4. Independence - Can an entity which depends largely on government funds be expected to report objectively? Let me put it another way... when government entities from other countries release news stories, are you the least bit skeptical?

My most recent example is a comparison of the the BBC's coverage of Blair's visit to Washington earlier this week and the UK's EU 'rebate'. The way the BBC, among other British news outlets reports it, Britain is the country that is really concerned about Africa... but George Bush is a tightwad and refuses to help the poor African people. Now, when I first came across these stories I was shocked because the US has long been an advocate of debt relief for African countries (while European nations have opposed it, I might add). But, in an attempt to make Blair look unsuccessful (not their golden boy, Gordon Brown), the BBC never mentions that the US advocates debt relief for more countries than the UK, or that the real difference is over how the money is given to Africa. I am not arguing that America or any other rich nation is doing enough for Africa, really. What I am arguing is that the BBC's rampant anti-Bush and now anti-Blair stance does is keep them from reporting all the facts.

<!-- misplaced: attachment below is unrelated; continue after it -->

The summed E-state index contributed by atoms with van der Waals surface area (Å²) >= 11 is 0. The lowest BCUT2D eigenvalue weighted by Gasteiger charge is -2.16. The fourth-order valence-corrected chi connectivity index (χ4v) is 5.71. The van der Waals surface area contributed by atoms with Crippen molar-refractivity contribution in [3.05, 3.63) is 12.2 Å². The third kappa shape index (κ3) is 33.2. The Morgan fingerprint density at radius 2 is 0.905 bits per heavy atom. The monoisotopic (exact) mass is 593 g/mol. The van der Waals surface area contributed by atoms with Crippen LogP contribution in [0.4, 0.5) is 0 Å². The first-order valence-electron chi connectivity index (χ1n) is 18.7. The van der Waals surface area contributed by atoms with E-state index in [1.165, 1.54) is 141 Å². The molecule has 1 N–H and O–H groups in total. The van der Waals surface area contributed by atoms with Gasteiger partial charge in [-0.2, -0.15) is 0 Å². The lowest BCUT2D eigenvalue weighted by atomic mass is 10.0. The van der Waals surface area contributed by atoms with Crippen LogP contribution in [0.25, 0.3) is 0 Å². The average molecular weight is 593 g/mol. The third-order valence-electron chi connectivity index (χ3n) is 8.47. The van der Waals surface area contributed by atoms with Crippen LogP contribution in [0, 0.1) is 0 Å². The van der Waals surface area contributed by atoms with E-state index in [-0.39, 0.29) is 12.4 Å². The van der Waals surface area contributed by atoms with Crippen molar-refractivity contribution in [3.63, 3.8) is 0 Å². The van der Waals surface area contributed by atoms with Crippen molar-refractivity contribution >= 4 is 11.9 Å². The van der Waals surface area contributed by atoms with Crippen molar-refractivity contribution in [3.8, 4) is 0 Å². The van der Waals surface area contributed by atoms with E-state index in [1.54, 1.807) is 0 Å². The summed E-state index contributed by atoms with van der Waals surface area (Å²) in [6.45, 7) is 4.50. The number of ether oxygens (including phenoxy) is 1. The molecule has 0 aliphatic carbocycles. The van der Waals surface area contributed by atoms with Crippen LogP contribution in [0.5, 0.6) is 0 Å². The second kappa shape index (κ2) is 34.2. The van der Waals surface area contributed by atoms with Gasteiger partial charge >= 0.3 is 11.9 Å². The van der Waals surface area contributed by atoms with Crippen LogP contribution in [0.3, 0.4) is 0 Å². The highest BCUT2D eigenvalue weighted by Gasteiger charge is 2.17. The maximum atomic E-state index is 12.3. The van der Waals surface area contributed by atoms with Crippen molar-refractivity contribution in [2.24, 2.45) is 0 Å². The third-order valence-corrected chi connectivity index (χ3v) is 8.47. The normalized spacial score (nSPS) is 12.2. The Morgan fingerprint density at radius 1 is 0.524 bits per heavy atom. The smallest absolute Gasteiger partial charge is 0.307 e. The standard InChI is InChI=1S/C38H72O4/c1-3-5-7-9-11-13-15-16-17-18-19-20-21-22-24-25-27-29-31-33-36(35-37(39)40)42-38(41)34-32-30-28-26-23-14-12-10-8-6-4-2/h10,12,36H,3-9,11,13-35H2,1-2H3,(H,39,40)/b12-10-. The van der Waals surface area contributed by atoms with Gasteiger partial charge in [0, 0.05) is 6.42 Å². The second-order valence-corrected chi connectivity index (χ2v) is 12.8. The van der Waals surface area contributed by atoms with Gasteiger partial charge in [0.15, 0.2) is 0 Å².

Contrast that with the BBC's tacit acceptance of the government's argument that Britain should continue to receive a 3 billion pound per year rebate from the EU. Now, one might expect some suspicion over the government's supposedly benevolent attitudes to poor countries when it insists that it will demand to continue to receive the rebate PAID AT THE EXPENSE OF POOR COUNTRIES LIKE POLAND AND GREECE. The UK is the ONLY country arguing it should still receive the rebate. Why wouldn't the BBC question Gordon Brown's motives when he says that the rebate is "wholly justified"? Could it be that it has a vested interest in the UK receiving the rebate? Might not a truly benevolent government give this rebate to poorer countries... 3 billion pounds a year more to Africa... where it is really needed? FWIW, a paper outlining Poland's position for the UK to stop receiving the rebate is here.